The first thing you see when you pull in to this oddly-named, warmly welcoming patch of land in eastern Michigan is Creepy Clyde.
You know he’s Creepy Clyde because he’s wearing a black T-shirt that says so.
He’s the D.J. here in Hell—a dead-ringer for David Crosby—and appropriately, he’s spinning records with kitschy horror themes like “Monster Mash.”
Or at least that’s what he’s playing when I pull into the parking lot of the Scream’s Souvenir and Ice Cream parlor.
“Welcome to Hell!” he shouts as I get out of the car. I smile. I get the feeling he says that a lot. He’s sitting under a small enclosure but is otherwise unprotected from the elements, as he spins his records. He looks as if he’s having the time of his life.
I notice other folks pulling in and milling about. Overall, Hell is smaller than I imagined, just a few small restaurants and bars, a souvenir shop, a chapel, a putt-putt golf course, and a canoe/kayak rental for the nearby Hell Creek Campground.
Still, the place draws attention. It’s nothing more than a wide spot in the road, but for years, Hell — about 20 miles west of Ann Arbor, Mich., in Putnam Township — has brought in people far and wide so they can say they’ve “been to Hell and back” or “got married in Hell” or even “had a burger to die for in Hell.”
No one is quite sure how the place got the name, but there seem to be two prevailing theories:
- German immigrants were said to arrive, and they commented that the land was “so schon hell,” which translated to “so beautifully bright.” Unfortunately, the Hell part stuck.
- Town founder George Reeves was asked what he thought the town should be named, and he replied, “You can name it Hell for all I care.” It was thought this attitude was derived from the hellish conditions earlier settlers had faced, including ferocious mosquitos, wetlands, and thick forest.
Either way, it became official in 1841. Hell would be a part of Michigan forevermore.
And it’s evolved into quite the tourist attraction.
You can visit the Hell Hole Diner for homemade pizzas, sandwiches, and burgers, or hop over to the Hell Saloon for drinks, music and live events. The Scream’s shop doubles as a souvenir hub and a site for the Creamatory ice cream store.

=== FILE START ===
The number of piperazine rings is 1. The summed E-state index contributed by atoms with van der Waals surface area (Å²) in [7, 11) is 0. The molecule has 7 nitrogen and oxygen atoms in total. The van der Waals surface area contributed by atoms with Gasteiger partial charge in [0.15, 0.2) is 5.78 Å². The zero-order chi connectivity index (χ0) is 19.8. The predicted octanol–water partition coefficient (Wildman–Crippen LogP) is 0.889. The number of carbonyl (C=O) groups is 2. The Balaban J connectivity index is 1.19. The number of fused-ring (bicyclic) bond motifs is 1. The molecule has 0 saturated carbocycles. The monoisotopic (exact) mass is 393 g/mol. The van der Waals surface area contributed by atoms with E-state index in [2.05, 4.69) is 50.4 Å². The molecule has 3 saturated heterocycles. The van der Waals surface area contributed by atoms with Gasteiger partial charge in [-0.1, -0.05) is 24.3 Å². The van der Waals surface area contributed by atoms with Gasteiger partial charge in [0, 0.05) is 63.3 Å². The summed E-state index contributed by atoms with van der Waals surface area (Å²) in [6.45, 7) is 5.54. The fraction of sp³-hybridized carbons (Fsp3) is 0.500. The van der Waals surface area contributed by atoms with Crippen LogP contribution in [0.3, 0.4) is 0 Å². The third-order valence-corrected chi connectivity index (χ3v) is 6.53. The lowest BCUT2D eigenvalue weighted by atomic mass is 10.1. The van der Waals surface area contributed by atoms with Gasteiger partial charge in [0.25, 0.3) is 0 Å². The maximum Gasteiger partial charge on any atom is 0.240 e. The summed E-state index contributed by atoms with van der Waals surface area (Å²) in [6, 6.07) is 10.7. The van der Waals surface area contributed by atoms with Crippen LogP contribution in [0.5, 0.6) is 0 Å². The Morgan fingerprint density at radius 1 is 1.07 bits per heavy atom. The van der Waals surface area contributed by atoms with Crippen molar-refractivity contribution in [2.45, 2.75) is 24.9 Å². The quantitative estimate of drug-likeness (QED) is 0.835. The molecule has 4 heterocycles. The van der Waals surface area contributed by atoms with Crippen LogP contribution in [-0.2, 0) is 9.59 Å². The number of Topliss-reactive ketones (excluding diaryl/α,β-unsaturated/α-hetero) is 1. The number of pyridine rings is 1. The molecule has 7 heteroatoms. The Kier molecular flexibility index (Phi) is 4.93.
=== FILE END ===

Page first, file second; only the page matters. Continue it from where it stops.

Behind that, you’ve got the chapel and the golf course, and further down the road you’ll see the campground.
And that’s about it. But it does its job of bringing people in.
“We were coming over to see what’s here,” says Mike Kreinbering, of Grand Blanc, Michigan, about an hour from Hell. “We’ve always been interested.”
Mike came with buddy Rob Gerow, and they both drove their motorcycles. Grand Blanc is about 10 minutes outside Flint, Mich., which has been dealing with some serious water issues over the last year.
They heard that the souvenir shop here sells shirts that say “Beer in Hell is safer than water in Flint.” Both say they must buy them.
Inside the souvenir shop, owner John Colone is milling about, talking up the dozen or so customers who are sifting through what seems like a million different T-shirts celebrating the area. But there’s also patches, stickers, license plates, decorative items, posters, Halloween garb, and hats, among other things. Colone bought the building 16 years ago and added the wedding chapel and the golf course. He says they do about 250 weddings a year.
“Everyone wants to be in Hell,” laughs Kim Jahn, manager and events coordinator.
After looking at the numbers, I’d say she’s right. With tourists coming from all over the world to visit (they’ve had customers from China, Ireland, Australia, and Canada, to name a few places), one of the most fun things to do is be crowned Mayor of Hell. For $100, customers can be Mayor for the day, and for $25, they can do it for an hour. When their time is up, they get impeached, but not before getting a certificate, mug, and T-shirt.
Town officials get—and impeach—about 500-600 mayors a year, Jahn says.
You can also send an officially Hell-singed postcard back to a family member or friend. They do the burning right here on site at the Hell Post Office–at a rate of 200 or more per week.
And there always seems to be a busload of visitors coming. On this day it’s a Mystery Tour Bus, where people are loaded up on a creepy-themed adventure but aren’t told where they’re going.
All of the fanfare leads up to the annual HearseFest this September, where hearses and enthusiasts from across the country meet in Hell. Last year brought in 4,500 people.
Turns out, Hell is doing a pretty hot business.
After searching through mountains of T-shirts for his size, Rob Gerow found just what he was looking for. He needed it so he could wear it back home.
“It’s perfect,” he says, holding up his shirt, which does, in fact, read: “Beer in Hell is safer than water in Flint.”
“This makes it worthwhile,” he says, laughing. “Hell is great.”
By Ryan Clark, contributor for Ripleys.com